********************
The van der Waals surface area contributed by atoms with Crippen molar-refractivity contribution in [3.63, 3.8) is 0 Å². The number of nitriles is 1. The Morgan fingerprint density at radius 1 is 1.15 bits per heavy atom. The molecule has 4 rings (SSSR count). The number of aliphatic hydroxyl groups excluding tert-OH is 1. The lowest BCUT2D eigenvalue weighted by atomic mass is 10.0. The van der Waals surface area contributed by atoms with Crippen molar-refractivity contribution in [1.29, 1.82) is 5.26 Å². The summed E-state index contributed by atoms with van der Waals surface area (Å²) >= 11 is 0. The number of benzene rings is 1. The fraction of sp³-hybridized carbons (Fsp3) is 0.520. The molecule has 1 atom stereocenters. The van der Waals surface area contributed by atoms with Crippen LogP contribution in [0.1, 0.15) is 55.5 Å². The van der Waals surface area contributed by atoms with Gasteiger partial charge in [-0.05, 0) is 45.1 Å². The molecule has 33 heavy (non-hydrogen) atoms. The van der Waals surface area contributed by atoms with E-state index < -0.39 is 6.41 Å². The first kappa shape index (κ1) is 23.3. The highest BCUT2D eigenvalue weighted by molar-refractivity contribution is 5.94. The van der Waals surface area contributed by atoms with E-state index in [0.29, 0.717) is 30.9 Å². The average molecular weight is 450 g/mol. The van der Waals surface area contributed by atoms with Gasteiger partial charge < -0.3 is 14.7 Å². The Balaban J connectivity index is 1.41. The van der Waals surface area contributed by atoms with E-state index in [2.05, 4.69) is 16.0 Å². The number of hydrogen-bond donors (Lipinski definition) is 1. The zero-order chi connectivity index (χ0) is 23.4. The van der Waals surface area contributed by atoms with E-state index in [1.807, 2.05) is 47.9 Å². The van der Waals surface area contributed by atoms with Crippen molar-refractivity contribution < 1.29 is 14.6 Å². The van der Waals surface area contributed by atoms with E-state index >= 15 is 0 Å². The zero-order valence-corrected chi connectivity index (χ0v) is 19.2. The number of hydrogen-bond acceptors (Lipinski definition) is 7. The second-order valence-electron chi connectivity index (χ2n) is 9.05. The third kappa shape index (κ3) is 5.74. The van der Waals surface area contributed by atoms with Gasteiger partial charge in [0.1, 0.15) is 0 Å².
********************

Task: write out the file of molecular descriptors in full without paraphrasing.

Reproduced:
The van der Waals surface area contributed by atoms with Crippen molar-refractivity contribution in [3.63, 3.8) is 0 Å². The number of nitriles is 1. The Morgan fingerprint density at radius 1 is 1.15 bits per heavy atom. The molecule has 4 rings (SSSR count). The number of aliphatic hydroxyl groups excluding tert-OH is 1. The lowest BCUT2D eigenvalue weighted by atomic mass is 10.0. The van der Waals surface area contributed by atoms with Crippen molar-refractivity contribution in [1.29, 1.82) is 5.26 Å². The summed E-state index contributed by atoms with van der Waals surface area (Å²) >= 11 is 0. The number of benzene rings is 1. The fraction of sp³-hybridized carbons (Fsp3) is 0.520. The molecule has 1 atom stereocenters. The van der Waals surface area contributed by atoms with Crippen LogP contribution in [0.1, 0.15) is 55.5 Å². The van der Waals surface area contributed by atoms with Gasteiger partial charge in [-0.05, 0) is 45.1 Å². The molecule has 33 heavy (non-hydrogen) atoms. The van der Waals surface area contributed by atoms with E-state index < -0.39 is 6.41 Å². The first kappa shape index (κ1) is 23.3. The highest BCUT2D eigenvalue weighted by molar-refractivity contribution is 5.94. The van der Waals surface area contributed by atoms with E-state index in [0.29, 0.717) is 30.9 Å². The average molecular weight is 450 g/mol. The van der Waals surface area contributed by atoms with Gasteiger partial charge < -0.3 is 14.7 Å². The Balaban J connectivity index is 1.41. The van der Waals surface area contributed by atoms with E-state index in [2.05, 4.69) is 16.0 Å². The number of hydrogen-bond donors (Lipinski definition) is 1. The zero-order chi connectivity index (χ0) is 23.4. The van der Waals surface area contributed by atoms with E-state index in [1.807, 2.05) is 47.9 Å². The van der Waals surface area contributed by atoms with Crippen molar-refractivity contribution < 1.29 is 14.6 Å². The van der Waals surface area contributed by atoms with E-state index >= 15 is 0 Å². The zero-order valence-corrected chi connectivity index (χ0v) is 19.2. The number of hydrogen-bond acceptors (Lipinski definition) is 7. The second-order valence-electron chi connectivity index (χ2n) is 9.05. The third kappa shape index (κ3) is 5.74. The van der Waals surface area contributed by atoms with Gasteiger partial charge in [0.1, 0.15) is 0 Å².